Where are the Natural Hazards in Los Gatos?

Where are the natural hazards in Los Gatos?

People relocating here often ask about the natural hazard zones in our area, such as:

  • earthquake fault zones
  • 100 year flood plains
  • liquefaction areas
  • landslide zones
  • radon
  • high fire hazard severity zones
  • and they wonder if they’ve missed anything else?

Quick resources to get you started

There are two quick and high level resources to help with a basic understanding of where these zones are.
First, the Los Gatos General Plan 2040 has a lot of good info online. It’s a PDF, so not interactive, but it is a great starting point in getting to know the natural hazards in Los Gatos.

Second, the Cal OES My Hazards Awareness site, which I discuss below, is an interactive website with clear imagery that provides a high level sense of where the various hazard zones may be.

Resources to learn about the Natural Hazards in Los Gatos

There are many good and interactive websites with detailed information and after getting a broad feeling from the general plan, this is my preferred next step.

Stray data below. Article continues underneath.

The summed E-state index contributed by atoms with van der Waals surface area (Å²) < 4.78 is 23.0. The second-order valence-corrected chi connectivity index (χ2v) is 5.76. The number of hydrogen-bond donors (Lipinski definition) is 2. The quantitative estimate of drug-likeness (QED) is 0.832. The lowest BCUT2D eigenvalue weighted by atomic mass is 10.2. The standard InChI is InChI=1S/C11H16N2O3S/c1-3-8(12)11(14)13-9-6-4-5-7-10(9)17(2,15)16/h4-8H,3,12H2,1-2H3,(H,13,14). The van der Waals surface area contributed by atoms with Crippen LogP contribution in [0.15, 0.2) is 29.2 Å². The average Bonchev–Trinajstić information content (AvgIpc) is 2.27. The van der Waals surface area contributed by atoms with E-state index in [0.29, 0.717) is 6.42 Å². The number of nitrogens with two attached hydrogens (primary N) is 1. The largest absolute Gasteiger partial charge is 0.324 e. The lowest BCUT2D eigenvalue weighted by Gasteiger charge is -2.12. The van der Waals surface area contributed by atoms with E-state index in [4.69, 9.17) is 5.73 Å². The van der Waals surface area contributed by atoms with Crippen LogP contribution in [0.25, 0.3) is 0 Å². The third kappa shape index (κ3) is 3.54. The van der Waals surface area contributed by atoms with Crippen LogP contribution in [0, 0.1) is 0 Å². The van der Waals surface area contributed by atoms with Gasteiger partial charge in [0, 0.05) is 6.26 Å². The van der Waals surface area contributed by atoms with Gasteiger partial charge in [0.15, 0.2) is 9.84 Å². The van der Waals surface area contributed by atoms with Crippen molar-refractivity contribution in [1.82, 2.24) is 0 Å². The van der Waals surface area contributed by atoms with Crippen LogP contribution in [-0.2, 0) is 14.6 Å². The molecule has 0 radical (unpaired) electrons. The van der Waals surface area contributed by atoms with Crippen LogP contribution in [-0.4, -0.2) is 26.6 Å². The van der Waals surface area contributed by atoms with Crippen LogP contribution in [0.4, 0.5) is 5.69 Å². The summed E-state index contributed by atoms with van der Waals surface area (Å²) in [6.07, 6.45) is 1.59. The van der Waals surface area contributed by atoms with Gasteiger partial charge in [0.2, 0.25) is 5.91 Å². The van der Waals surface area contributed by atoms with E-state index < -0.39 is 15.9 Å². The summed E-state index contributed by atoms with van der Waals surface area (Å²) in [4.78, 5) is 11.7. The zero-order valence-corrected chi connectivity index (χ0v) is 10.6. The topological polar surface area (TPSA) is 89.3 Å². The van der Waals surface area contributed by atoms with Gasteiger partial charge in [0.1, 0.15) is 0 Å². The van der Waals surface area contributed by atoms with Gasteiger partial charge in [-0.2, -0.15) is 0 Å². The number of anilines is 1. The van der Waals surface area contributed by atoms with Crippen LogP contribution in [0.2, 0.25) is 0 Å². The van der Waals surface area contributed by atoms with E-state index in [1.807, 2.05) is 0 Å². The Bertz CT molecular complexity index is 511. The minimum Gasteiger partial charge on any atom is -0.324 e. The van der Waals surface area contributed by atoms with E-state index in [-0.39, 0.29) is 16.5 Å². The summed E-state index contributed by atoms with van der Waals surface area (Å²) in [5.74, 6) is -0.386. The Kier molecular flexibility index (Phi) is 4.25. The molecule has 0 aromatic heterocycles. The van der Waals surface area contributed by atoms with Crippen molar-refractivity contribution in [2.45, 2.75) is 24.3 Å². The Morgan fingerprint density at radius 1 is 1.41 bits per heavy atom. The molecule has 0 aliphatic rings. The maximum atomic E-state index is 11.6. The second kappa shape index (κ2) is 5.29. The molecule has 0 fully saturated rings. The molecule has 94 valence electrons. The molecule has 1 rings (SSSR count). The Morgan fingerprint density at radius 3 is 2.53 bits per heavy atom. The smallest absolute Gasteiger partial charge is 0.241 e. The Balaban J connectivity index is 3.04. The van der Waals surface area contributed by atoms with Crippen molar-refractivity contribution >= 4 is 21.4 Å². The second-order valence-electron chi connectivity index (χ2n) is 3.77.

A great interactive resource for seeing several of the zones at once is the California Office of Emergency Management My Hazards Awareness website. The visuals are pretty good overall, but if you click on what appears to be the San Andreas Earthquake Fault, the map doesn’t provide additional information, unfortunately. As a starting point in a consumer’s research, though, it’s extremely useful.


Natural hazard zones for Los Gatos as shown in the Cal My Hazards website


The CAL OES My Hazards Awareness website, screenshot pictured above, covers the state mapped natural hazard zones, but not the local (county or city or town areas). Also it does not cover flooding from dam failure or levee breaches,  as dams and levees bursting is considered a man made hazard, not a natural one. The CAL My Hazards site does include earthquake faults, liquefaction zone, the high fire risks in the state responsibility areas (not the local responsibility areas),  100 year flood plains, landslide areas, etc.

Important: The fire zone does not appear to be updated on the CAL My Hazards site. The best map for understand the high fire hazard severity zones and similar areas is using the CAL Fire site, FHSZ Viewer (Fire Hazard Severity Zone Viewer).

Local hazard zones

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